Hormonal contraceptives, hair dyes linked to increased breast cancer risk
London : Women who dye their hair or use hormonal contraceptives may be at an increased risk of breast cancer, a new study has warned.
Researcher Sanna Heikkinen from the University of Helsinki and Finnish Cancer Registry evaluated the contribution of the use of hormonal contraceptives and hair dyes to the spectrum of breast cancer risk factors.
The analysis included self-reported survey data from 8,000 breast cancer patients and 20,000 controls from Finland.
According to the results, use of hormonal intrauterine device was associated with 52 per cent increased risk of breast cancer in post-menopausal women, when compared to women who had used copper intrauterine device.
The use of other hormonal contraceptives was, by contrast, associated with 32 per cent higher breast cancer risk among younger women under 50 when compared to women who did not use hormonal contraceptives.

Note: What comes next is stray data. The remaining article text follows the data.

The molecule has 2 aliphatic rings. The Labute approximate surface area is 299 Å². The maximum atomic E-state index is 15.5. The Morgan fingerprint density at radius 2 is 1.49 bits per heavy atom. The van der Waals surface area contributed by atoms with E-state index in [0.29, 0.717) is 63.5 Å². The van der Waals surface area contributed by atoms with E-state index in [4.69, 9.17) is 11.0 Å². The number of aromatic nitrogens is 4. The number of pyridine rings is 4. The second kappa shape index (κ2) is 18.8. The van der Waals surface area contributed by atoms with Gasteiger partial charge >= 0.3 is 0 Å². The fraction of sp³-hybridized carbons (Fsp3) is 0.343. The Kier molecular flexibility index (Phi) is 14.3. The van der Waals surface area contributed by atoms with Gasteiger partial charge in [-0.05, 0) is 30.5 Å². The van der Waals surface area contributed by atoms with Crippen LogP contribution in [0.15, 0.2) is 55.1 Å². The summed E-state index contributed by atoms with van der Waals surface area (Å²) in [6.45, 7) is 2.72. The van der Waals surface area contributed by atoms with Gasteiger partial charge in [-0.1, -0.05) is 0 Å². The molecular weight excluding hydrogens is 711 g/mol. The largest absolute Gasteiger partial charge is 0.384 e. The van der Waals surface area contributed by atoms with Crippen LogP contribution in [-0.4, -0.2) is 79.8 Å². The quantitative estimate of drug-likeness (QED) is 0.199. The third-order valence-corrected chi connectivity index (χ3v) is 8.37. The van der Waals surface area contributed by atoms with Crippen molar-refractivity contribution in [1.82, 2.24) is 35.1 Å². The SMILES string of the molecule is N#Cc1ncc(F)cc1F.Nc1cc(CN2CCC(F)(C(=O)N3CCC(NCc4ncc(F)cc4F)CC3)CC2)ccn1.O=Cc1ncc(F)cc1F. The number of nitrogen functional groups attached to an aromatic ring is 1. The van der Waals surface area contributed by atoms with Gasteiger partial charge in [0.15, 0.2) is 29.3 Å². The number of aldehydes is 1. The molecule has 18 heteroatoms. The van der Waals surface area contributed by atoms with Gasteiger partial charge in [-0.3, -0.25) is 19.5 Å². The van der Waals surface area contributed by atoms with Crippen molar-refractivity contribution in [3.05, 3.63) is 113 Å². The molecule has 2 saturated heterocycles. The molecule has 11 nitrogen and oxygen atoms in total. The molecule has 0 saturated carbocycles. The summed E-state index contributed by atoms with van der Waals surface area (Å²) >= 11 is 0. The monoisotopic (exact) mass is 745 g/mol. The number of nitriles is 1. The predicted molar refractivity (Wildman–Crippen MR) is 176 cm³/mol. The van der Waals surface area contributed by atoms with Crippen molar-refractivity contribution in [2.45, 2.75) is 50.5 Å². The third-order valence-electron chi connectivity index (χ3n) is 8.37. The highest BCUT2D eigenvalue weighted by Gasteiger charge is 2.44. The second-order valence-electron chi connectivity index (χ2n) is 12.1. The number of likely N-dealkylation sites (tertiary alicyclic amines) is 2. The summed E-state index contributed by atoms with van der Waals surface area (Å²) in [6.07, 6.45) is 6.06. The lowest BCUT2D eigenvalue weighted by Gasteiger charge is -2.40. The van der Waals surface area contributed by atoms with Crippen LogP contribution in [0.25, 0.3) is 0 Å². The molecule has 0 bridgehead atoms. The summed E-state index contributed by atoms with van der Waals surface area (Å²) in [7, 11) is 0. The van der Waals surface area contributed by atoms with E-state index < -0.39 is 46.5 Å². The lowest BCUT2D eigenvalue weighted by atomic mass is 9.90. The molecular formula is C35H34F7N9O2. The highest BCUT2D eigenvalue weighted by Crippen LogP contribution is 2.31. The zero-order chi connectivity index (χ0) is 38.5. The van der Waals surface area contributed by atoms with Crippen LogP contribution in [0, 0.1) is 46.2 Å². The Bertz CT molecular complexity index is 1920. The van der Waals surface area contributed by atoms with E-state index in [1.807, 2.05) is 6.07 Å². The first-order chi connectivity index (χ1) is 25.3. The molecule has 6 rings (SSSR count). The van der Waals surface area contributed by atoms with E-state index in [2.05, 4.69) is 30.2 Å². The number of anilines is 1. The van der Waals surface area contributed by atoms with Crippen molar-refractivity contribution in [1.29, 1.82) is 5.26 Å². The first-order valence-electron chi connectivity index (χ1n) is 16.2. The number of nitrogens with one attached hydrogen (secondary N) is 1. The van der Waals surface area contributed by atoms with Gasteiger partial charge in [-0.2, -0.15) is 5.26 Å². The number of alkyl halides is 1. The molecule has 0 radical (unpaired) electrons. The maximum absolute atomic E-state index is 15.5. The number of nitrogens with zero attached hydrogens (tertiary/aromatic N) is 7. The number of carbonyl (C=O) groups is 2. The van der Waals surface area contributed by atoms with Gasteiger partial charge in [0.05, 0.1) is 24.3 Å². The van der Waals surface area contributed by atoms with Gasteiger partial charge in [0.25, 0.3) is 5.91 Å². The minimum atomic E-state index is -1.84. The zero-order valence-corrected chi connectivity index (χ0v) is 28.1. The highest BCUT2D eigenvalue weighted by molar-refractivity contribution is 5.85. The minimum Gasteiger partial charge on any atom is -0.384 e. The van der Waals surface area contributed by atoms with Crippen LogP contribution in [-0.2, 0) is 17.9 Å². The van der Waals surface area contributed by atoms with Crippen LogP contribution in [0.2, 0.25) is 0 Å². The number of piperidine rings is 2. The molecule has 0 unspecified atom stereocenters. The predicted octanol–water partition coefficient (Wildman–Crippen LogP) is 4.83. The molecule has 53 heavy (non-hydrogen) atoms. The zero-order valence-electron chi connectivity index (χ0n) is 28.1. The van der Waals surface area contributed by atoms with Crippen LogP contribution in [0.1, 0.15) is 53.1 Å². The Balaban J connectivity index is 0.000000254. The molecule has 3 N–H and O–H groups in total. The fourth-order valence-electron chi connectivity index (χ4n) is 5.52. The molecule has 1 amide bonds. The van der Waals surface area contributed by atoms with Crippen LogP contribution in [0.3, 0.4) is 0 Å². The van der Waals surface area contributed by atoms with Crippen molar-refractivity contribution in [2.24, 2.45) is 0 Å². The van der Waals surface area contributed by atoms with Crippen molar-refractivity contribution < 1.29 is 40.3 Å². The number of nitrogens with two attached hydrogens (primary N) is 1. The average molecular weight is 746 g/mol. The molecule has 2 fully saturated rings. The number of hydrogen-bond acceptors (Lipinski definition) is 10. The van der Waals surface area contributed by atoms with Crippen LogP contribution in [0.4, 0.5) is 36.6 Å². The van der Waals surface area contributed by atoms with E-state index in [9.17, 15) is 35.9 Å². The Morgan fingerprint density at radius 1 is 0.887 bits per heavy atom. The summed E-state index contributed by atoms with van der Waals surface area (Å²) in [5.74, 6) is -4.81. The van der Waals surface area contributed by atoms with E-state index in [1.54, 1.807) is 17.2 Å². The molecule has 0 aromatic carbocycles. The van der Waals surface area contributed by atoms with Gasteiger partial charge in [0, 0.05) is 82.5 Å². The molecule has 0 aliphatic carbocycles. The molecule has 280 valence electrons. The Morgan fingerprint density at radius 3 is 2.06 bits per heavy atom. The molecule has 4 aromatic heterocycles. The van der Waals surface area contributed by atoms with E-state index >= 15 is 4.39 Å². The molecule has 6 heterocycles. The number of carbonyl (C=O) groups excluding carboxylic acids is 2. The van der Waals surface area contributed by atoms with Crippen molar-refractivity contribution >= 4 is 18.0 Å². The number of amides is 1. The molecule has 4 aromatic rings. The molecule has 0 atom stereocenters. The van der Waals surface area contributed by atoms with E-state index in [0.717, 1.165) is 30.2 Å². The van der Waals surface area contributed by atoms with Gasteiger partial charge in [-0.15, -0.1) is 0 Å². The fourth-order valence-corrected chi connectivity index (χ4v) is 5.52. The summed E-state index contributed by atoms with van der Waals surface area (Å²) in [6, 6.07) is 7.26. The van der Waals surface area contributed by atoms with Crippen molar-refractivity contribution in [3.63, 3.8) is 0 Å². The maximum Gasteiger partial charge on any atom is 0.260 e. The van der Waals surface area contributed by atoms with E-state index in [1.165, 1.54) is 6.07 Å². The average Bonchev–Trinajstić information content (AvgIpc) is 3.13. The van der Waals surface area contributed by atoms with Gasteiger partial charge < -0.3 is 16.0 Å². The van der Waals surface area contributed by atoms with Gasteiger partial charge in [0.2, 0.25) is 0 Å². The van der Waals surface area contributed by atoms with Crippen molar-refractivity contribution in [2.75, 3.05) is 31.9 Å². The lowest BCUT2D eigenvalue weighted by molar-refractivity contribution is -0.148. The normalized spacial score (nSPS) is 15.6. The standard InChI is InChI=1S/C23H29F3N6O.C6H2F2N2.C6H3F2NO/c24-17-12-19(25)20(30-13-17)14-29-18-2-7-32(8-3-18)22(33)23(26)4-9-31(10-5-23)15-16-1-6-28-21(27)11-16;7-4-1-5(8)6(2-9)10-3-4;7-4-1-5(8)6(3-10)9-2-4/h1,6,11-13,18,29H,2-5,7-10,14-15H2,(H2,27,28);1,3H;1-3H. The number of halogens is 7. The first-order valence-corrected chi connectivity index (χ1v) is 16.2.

There was also a 23 per cent observed increase in the risk of breast cancer among women who dyed their hair compared to those who did not, researchers said.
"The biggest risk factor in breast cancer is high age, and known lifestyle-related risk factors include late age at first birth, small number of children, high alcohol consumption, and sedentary lifestyle," Heikkinen said.
Many of these factors have become significantly more common in Western countries during the last decades, researchers said.
Further study on the effects of hormonal contraceptives, most specifically hormonal intrauterine device, and hair dyes is needed with other populations and a prospective study design, researchers said.
In her research, Heikkinen also investigated the amount of opportunistic mammography, which was found to be very common. More than 60 per cent of responders reported having had a mammography before the screening age of 50.
"Women should be more extensively informed of the harms of opportunistic mammography, such as accumulating radiation burden and the potential consequences of false positive or negative findings," Heikkinen said.